My “get kids to read” trick isn’t that complicated: Artfully and conveniently arrange books with attractive graphics to catch their attention and use classic texts to encourage reading. (Specific recommendations at the link.)
In the couple of years I’ve used this trick, I’ve learned a few things. First, my love of Usborne has grown. My only complaint is that they should make the bindings stronger. The books get so much use that the paper binding is no match for the heavy paper, the thick covers, and the constant manipulation.
Second, long screen breaks are essential to success. Until reading books—not tablets, but books—is an established habit, the tablet will always win.
Screen time has more consequences than just the opportunity cost of time. It changes how kids learn to relate to the world, as Susan Goldberg described here. For those with young children, hold off on screen introductions as long as possible (note: what is possible shrinks after the first child). One could have the entire family go screen-free, but that is too isolating in the modern world. Once the screen time seal is broken, it is easier to set and enforce long screen time breaks then daily rules. It is also more effective.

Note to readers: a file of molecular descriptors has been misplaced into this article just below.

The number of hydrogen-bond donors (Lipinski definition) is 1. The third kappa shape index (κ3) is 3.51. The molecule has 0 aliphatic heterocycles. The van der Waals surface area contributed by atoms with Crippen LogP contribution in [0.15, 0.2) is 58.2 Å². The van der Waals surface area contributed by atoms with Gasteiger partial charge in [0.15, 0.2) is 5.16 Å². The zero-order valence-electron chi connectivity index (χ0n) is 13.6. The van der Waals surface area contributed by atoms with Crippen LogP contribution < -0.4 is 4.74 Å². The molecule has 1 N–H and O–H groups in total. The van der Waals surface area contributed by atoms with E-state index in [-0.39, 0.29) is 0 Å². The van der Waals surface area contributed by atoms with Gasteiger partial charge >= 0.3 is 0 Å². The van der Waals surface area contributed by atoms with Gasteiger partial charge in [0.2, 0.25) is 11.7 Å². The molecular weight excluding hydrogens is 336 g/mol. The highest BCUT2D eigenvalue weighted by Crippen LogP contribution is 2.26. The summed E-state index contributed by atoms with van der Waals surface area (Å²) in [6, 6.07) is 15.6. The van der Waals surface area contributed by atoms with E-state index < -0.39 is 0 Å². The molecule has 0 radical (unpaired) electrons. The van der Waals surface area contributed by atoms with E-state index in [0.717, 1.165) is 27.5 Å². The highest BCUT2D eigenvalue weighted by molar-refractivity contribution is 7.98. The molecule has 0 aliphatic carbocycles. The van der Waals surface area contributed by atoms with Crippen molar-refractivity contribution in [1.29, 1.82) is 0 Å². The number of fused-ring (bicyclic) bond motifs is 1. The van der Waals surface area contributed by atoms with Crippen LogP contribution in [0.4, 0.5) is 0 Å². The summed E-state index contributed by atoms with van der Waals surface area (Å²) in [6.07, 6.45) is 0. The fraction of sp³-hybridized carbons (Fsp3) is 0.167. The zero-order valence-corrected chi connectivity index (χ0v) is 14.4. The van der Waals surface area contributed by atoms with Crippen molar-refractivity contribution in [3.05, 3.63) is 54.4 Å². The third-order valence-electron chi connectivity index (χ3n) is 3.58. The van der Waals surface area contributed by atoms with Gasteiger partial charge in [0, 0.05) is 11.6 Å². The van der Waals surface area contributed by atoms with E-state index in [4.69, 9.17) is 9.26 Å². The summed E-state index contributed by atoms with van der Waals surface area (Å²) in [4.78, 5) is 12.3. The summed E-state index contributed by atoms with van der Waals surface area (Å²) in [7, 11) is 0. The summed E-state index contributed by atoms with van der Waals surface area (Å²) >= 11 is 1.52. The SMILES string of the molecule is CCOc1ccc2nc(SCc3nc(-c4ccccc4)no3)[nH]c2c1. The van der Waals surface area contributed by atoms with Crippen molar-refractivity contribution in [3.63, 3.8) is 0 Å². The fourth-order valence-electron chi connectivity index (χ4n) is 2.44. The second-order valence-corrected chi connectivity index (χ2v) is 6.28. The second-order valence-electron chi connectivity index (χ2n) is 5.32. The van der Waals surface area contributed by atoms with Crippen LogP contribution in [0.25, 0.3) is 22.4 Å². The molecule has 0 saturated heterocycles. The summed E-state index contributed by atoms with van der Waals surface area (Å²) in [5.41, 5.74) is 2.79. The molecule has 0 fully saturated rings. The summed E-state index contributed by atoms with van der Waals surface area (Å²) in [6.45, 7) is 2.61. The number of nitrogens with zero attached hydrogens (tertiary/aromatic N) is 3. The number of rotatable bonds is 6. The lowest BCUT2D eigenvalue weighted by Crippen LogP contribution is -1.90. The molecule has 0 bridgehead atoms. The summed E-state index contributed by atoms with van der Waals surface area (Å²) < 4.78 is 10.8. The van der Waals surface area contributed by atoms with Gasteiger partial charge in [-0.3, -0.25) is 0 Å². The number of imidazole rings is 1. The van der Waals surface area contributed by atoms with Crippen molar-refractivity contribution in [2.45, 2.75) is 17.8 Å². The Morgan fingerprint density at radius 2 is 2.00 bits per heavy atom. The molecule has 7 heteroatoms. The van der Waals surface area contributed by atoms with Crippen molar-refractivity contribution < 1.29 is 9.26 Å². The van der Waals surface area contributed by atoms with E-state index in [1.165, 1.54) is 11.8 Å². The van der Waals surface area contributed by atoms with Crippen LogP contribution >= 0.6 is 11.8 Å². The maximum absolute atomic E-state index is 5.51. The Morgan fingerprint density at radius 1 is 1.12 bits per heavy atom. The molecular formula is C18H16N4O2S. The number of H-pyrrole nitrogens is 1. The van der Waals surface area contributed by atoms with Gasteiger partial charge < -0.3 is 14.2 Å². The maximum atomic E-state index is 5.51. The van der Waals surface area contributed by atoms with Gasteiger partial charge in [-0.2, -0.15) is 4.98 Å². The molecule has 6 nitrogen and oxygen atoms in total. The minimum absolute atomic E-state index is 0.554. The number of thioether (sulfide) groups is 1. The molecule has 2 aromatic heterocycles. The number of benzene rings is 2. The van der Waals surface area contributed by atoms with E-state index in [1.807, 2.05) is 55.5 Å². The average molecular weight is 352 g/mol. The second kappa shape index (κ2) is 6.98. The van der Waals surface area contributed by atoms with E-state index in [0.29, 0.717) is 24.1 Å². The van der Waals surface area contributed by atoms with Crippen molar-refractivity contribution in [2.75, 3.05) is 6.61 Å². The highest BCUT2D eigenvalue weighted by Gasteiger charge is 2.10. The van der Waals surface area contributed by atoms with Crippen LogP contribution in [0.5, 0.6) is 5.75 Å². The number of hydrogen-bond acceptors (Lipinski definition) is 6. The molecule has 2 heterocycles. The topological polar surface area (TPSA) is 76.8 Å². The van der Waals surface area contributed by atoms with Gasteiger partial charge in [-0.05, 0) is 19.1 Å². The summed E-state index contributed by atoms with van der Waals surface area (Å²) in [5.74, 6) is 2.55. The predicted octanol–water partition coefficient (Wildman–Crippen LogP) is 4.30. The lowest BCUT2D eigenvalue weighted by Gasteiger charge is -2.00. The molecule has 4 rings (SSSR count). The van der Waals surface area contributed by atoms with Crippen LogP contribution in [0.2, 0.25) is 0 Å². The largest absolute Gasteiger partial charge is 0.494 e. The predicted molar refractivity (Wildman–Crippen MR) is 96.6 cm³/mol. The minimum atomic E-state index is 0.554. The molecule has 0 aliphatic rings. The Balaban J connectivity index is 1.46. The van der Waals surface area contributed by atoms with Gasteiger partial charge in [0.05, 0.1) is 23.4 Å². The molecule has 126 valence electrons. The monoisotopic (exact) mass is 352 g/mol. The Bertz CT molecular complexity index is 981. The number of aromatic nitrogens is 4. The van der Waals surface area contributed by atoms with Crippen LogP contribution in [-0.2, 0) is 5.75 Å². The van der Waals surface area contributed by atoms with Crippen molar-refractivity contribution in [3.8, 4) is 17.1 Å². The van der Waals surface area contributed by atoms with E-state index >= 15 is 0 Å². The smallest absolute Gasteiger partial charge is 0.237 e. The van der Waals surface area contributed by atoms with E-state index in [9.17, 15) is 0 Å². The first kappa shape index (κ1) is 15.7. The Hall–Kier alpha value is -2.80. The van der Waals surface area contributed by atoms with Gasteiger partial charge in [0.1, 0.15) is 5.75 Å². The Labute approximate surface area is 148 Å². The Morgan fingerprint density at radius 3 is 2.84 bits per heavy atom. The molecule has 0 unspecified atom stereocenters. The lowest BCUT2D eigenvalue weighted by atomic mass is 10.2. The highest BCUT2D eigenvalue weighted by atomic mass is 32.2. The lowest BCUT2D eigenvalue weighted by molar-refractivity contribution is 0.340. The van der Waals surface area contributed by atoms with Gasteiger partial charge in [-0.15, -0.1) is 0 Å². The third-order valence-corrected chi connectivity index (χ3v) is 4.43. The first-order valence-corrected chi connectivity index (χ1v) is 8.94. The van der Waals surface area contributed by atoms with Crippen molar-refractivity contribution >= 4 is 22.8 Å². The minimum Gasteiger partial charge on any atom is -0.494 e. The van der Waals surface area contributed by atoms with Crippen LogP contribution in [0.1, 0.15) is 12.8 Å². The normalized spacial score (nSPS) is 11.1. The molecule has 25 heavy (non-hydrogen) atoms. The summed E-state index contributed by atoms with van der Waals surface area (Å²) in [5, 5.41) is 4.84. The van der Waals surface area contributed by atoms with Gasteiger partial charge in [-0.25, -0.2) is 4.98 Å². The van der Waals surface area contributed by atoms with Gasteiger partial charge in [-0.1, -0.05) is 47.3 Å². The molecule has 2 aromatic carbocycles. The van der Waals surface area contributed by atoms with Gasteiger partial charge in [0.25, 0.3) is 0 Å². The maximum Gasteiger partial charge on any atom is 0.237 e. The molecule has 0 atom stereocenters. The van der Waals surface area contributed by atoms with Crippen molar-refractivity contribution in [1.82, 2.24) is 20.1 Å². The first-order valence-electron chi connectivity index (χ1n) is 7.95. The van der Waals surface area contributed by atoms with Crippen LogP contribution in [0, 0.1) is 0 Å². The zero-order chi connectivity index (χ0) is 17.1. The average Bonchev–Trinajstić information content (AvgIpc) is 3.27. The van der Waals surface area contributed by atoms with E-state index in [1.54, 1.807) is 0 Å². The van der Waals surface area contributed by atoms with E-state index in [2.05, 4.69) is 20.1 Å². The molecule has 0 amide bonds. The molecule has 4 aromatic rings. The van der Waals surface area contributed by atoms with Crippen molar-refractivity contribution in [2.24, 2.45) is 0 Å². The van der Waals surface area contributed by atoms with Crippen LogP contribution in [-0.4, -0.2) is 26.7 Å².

Third, with older kids, try to let them self-regulate as much as possible. I do not nag them to read.
Based upon previous summers, Christmas breaks, and Lents, this summer I’ve set up a system of a few hours of screen time a week—after chores. They have to self-report and getting caught under-reporting results in forfeiting the rest of their hours for the week. Beyond that, I rely on the book placement to draw them in.
If When they complain of boredom, I come up with chores or kick them outside. I find the less I verbally encourage reading, the more reading they do. Part of this is because my husband and I read a lot (I have moved to reading more hardcopies because when I’m reading a novel on my tablet I’m modeling screen time to my kids), but part is passive reverse psychology. If I’m pushing outside or chores, then reading becomes the option that makes the kid feel like he chose what to do himself.
Remember the Calvin and Hobbes strip about snake research? “If nobody makes you do it, it counts as fun.”
This method doesn’t work in a day. But it works in a summer.